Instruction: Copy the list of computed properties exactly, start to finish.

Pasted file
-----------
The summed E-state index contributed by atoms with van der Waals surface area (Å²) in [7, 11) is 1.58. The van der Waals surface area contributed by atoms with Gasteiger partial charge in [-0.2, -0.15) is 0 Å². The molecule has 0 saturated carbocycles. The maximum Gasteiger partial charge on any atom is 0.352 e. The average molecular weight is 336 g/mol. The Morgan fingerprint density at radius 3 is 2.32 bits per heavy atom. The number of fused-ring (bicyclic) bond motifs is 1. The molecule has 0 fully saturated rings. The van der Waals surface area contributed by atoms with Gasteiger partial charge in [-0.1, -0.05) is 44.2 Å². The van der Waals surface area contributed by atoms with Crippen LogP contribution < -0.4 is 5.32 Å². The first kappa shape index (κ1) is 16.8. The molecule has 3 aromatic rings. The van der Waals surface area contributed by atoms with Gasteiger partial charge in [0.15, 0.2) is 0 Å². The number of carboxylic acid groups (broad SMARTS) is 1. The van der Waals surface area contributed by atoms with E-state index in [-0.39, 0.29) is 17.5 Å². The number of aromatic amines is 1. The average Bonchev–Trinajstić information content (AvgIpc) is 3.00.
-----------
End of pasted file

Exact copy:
The summed E-state index contributed by atoms with van der Waals surface area (Å²) in [7, 11) is 1.58. The van der Waals surface area contributed by atoms with Gasteiger partial charge in [-0.2, -0.15) is 0 Å². The molecule has 0 saturated carbocycles. The maximum Gasteiger partial charge on any atom is 0.352 e. The average molecular weight is 336 g/mol. The Morgan fingerprint density at radius 3 is 2.32 bits per heavy atom. The number of fused-ring (bicyclic) bond motifs is 1. The molecule has 0 fully saturated rings. The van der Waals surface area contributed by atoms with Gasteiger partial charge in [-0.1, -0.05) is 44.2 Å². The van der Waals surface area contributed by atoms with Crippen LogP contribution < -0.4 is 5.32 Å². The first kappa shape index (κ1) is 16.8. The molecule has 3 aromatic rings. The van der Waals surface area contributed by atoms with Gasteiger partial charge in [0.15, 0.2) is 0 Å². The number of carboxylic acid groups (broad SMARTS) is 1. The van der Waals surface area contributed by atoms with E-state index in [-0.39, 0.29) is 17.5 Å². The number of aromatic amines is 1. The average Bonchev–Trinajstić information content (AvgIpc) is 3.00.